The president has already tried and failed to persuade Congress to pass expansive plans to build more affordable housing units, along with aid for certain Americans trying to buy homes, like down payment assistance for people whose parents do not own homes. Republicans who control the House have not been receptive to those proposals this year.

    “The president considers the long-term shortage of affordable housing to be one of the most important pieces of unfinished business we have,” Jared Bernstein, the chairman of the White House Council of Economic Advisers, said in an interview.

    The research suggest a drop in mortgage rates could swiftly lift Mr. Biden with consumers and in his campaign. They suggest the slight fall in rates in recent months was a reason sentiment surged at the end of last year and the start of this one.

    White House officials agree. But, they are quick to add, Mr. Biden will not push the Fed to cut rates.

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    E.P.A. Sets New Rules to Limit Damage From Disasters at Chemical Facilities

    The Biden administration issued new rules on Friday designed to prevent disasters at almost 12,000 chemical plants and other industrial sites nationwide that handle hazardous materials.

    The regulations for the first time tell facilities to explicitly address disasters, such as storms or floods, that could trigger an accidental release, including threats linked to climate change. For the first time, chemical sites that have had prior accidents will need to undergo an independent audit. And the rules require chemical plants to share more information with neighbors and emergency responders.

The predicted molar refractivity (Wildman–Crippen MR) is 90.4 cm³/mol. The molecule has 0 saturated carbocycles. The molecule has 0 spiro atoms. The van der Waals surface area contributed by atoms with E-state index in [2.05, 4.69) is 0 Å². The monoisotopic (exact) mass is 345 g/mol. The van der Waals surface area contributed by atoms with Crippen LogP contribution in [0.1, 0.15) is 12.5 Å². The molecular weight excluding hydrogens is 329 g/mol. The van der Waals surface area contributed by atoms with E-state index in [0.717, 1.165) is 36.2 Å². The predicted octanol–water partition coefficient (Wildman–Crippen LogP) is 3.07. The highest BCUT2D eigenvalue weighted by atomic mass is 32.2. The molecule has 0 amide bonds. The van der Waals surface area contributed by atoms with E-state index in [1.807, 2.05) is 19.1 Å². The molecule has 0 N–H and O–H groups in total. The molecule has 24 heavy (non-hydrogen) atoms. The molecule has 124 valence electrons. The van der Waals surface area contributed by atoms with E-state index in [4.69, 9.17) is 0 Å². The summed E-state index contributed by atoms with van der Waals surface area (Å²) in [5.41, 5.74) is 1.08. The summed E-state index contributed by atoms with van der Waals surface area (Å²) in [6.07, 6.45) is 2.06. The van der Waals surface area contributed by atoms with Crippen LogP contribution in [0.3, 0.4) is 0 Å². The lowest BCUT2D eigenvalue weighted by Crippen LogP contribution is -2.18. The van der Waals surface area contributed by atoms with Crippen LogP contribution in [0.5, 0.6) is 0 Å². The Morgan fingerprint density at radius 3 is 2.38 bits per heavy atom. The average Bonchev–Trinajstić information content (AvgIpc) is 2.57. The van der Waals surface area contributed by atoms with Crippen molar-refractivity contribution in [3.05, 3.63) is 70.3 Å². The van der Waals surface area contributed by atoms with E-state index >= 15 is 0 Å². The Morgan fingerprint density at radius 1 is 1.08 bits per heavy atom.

“We’re putting in place important safeguards to protect some of our most vulnerable populations,” Janet McCabe, Deputy Administrator of the Environmental Protection Agency, told reporters ahead of the announcement.

    Administration officials called the stronger measures a step forward for safety at a time when hazards like floods and wildfires — made more extreme by global warming — pose a threat to industrial sites across the country. In 2017, severe flooding from Hurricane Harvey knocked out power at a peroxide plant outside Houston, causing chemicals to overheat and explode, triggering local evacuations.

    Some safety advocates said the rules don’t go far enough. They have long called for rules that would make facilities switch to safer technologies and chemicals to prevent disasters in the first place. The new regulations stop shy of such requirements for most facilities.

    The lack of tougher requirements was particularly disappointing, the advocates said, because President Biden championed similar measures, as senator, to bolster national security.

    “If we simply require facilities that store or utilize large amounts of chlorine or other dangerous chemicals to transition to inherently safer technologies wherever feasible,” Mr. Biden said at a hearing of the Senate environment and public works committee in June 2006, “we could, in fact, completely or primarily eliminate known threats to our communities.”

    “He was a leader on this, but now that he’s in charge, there’s no there, there,” said Rick Hind, an environmental consultant and the former legislative director at Greenpeace.